Another popular ‘worry’ that most of us invent is like this: “Should I go into mainframes, or should Java be better? Will the market of data warehousing remain after 10 years? I don’t want to go into Testing, for God’s sake!!” Believe me, it should be the last of your worries. The reason behind this is that the software industry does not see any skill going into oblivion in the next 30-40 years at least. And testing is not all that bad --- I know toppers from IIT Kanpur find their ‘testing’ jobs quite challenging at Microsoft! So the moral of the story is that you need to keep an open mind about the technology you go into, unless you have won national competitions in some programming language.
One important part of getting accustomed to the corporate life is growing in confidence – to be able to feel oneself as belonging to the organisation rather than being awed by the occasion. It is essentially the simple task of forgetting the ‘Sir’ culture and being able to talk to a Senior Manager by addressing him with his first name. It feels a bit queer at first, but once you get accustomed to it, you actually will be surprised to hear the ‘Sir’ word sometime later. Once you have become one of them, you will notice that you can easily tell who is a fresher into the organisation. It is a whole change of body language, almost as good as the difference between a sophomore and a first year student in the ragging days!

We were once asked to guess how much we thought interpersonal skills mattered compared to technical skills for progress in corporate life. Stop before you read ahead and try to guess yourself: how much do you think? 50:50? 30:70? Sorry, you are off the mark. The ratio by which your interpersonal and communication skills matter compared to your technical skills is 80 is to 20, believe it or not. And I can affirm that it is true. Being ‘fundu’ doesn’t help too much, unless you can communicate clearly to the other person what you think, and thereby let him (or her ;) ) know that you are indeed ‘fundu’. Also, what matters more is how you can talk off the work hours than while you are on the work hours. How quickly you can go ahead and meet people frankly, how easily you mingle into the crowd. And in the end, it does add up to a lot.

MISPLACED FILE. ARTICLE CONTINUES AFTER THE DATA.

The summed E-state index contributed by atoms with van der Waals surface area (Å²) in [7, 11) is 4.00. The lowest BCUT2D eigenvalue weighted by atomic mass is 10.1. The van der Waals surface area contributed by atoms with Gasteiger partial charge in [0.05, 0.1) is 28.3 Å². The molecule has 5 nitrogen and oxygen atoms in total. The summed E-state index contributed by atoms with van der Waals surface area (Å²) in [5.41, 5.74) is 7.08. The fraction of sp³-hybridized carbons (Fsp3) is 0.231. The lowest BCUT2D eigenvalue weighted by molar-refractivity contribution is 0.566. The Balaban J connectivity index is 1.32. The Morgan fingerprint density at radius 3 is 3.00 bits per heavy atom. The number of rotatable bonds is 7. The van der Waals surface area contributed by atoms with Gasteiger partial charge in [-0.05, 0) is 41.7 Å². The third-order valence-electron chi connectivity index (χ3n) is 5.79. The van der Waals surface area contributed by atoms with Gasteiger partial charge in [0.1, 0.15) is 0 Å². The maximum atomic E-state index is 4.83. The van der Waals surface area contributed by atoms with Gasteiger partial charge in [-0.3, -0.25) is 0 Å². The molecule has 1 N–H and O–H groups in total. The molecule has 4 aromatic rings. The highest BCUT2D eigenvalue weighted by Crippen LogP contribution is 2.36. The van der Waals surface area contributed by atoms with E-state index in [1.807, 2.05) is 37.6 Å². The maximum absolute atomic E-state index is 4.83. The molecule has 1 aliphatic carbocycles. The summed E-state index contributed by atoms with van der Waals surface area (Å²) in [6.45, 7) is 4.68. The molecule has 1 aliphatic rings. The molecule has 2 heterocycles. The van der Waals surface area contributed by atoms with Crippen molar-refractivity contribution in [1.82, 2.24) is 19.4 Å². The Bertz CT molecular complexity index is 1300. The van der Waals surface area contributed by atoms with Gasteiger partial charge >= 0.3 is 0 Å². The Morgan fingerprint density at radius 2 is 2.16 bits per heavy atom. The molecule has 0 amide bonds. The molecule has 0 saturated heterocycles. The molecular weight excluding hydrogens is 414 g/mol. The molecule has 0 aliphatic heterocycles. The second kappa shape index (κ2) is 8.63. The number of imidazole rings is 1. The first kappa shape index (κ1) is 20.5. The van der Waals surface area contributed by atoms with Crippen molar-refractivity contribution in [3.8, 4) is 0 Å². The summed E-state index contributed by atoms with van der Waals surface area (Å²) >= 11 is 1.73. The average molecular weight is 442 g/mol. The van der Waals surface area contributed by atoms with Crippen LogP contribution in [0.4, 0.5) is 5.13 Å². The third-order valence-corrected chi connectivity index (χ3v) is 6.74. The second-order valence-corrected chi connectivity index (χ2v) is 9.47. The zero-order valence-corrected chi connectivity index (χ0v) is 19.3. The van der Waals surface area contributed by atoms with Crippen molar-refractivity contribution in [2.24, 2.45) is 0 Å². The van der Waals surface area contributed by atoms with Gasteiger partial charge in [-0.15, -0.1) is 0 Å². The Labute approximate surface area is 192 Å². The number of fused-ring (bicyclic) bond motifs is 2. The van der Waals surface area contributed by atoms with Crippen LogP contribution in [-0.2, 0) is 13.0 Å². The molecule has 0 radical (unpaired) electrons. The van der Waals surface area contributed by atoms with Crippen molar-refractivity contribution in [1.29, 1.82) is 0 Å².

Another aspect of stepping into the arena is to face the truth --- to be honest to yourself when you are here. If you do not understand a concept, raise it then and there! Keep raising it unless you have it crystal clear --- even if it means asking the person a hundred times over. Once into the organisation, you are on your own and not a part of the herd. So you cannot copy from your friend when the time comes to deliver, because unlike the college, you and your friend have two completely different components assigned to you --- they form pieces of the larger whole. The whole idea is that it is better to become intelligent by confessing that you do not understand than to sit on the doubt and remain dumb.